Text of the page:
Etymology
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mum (interj.)

"be silent," 1560s, from a verb mum (Middle English mommen) "make silent" (c. 1400); "be silent" (mid-15c.), from mum, mom (late 14c.), "an inarticulate closed-mouth sound" indicative of unwillingness or inability to speak, probably imitative. As an adjective meaning "secret" or "silent" from 1520s. Phrase mum's the word is recorded by 1704.

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silence (v.)

1560s, intransitive, "become still or silent;" 1590s, transitive, "make silent, restrain from speech or noise," from silence (n.). Related: Silenced; silencing.

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talkie (n.)

"motion picture with sound," 1913, from earlier talking picture (1908), from talk (v.).

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reticence (n.)

"avoidance of saying too much or speaking too freely," c. 1600, from French réticence (16c.), from Latin reticentia "silence, a keeping silent," from present participle stem of reticere "keep silent," from re-, here perhaps intensive (see re-), + tacere "be silent" (see tacit). "Not in common use until after 1830" [OED]. Related: Reticency.

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aposiopesis (n.)

rhetorical artifice wherein the speaker suddenly breaks off in the middle of a sentence, 1570s, from Latin, from Greek aposiōpesis "a becoming silent," also "rhetorical figure of breaking off," from aposiōpan "become silent," from apo "off, away" (see apo-) + siōpē "silence," which is perhaps from a PIE *swī- "to be silent," but Beekes suspects it is Pre-Greek (non-IE). Related: Aposiopetic.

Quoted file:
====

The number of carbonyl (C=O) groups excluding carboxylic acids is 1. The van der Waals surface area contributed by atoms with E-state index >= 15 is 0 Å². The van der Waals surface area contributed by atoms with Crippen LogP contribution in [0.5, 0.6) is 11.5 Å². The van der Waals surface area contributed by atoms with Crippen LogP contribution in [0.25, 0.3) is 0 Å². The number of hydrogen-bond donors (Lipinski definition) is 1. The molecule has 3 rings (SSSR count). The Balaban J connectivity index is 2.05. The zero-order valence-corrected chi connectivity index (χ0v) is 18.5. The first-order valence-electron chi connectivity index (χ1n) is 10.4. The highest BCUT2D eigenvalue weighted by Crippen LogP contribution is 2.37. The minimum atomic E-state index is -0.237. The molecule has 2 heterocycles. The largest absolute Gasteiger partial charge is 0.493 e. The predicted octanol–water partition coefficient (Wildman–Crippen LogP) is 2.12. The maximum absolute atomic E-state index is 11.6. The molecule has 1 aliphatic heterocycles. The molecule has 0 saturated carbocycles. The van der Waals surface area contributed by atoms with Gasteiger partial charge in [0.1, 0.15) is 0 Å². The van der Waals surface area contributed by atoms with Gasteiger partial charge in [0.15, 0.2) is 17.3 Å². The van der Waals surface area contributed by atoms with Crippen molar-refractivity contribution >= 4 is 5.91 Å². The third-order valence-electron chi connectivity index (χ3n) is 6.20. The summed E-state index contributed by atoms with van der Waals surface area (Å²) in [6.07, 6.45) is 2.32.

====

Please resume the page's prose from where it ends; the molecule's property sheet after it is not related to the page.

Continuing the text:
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silently (adv.)

"without speech or noise," 1560s, from silent (adj.) + -ly (2).

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sound (n.1)

"noise, what is heard, sensation produced through the ear," late 13c., soun, from Old French son "sound, musical note, voice," from Latin sonus "sound, a noise," from PIE *swon-o-, from root *swen- "to sound."

The unetymological -d was established c. 1350-1550 as part of a tendency to add -d- after -n-. Compare gender (n.), thunder (n.), jaundice (n.), spindle, kindred, riband, and, from French powder (n.), meddle, tender (adj.), remainder, dialectal rundel, rundle for runnel, etc. First record of sound barrier is from 1939. Sound check is from 1977; sound effect is 1909, originally live accompaniment to silent films.

The experts of Victor ... will ... arrange for the synchronized orchestration and sound effects for this picture, in which airplane battles will have an important part. [Exhibitor's Herald & Moving Picture World, April 28, 1928]
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pic (n.)

by 1884 as a colloquial shortening of picture (n.). Short for motion picture by 1936. Even more colloquial piccy is recorded from 1889.

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matting (n.2)

"ornamental border of a picture," 1864 from verbal derivative of mat (n.2).

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hist (interj.)

exclamation commanding silence, 1610s. Probably because the sound is both easy to hear and suddenly silent.

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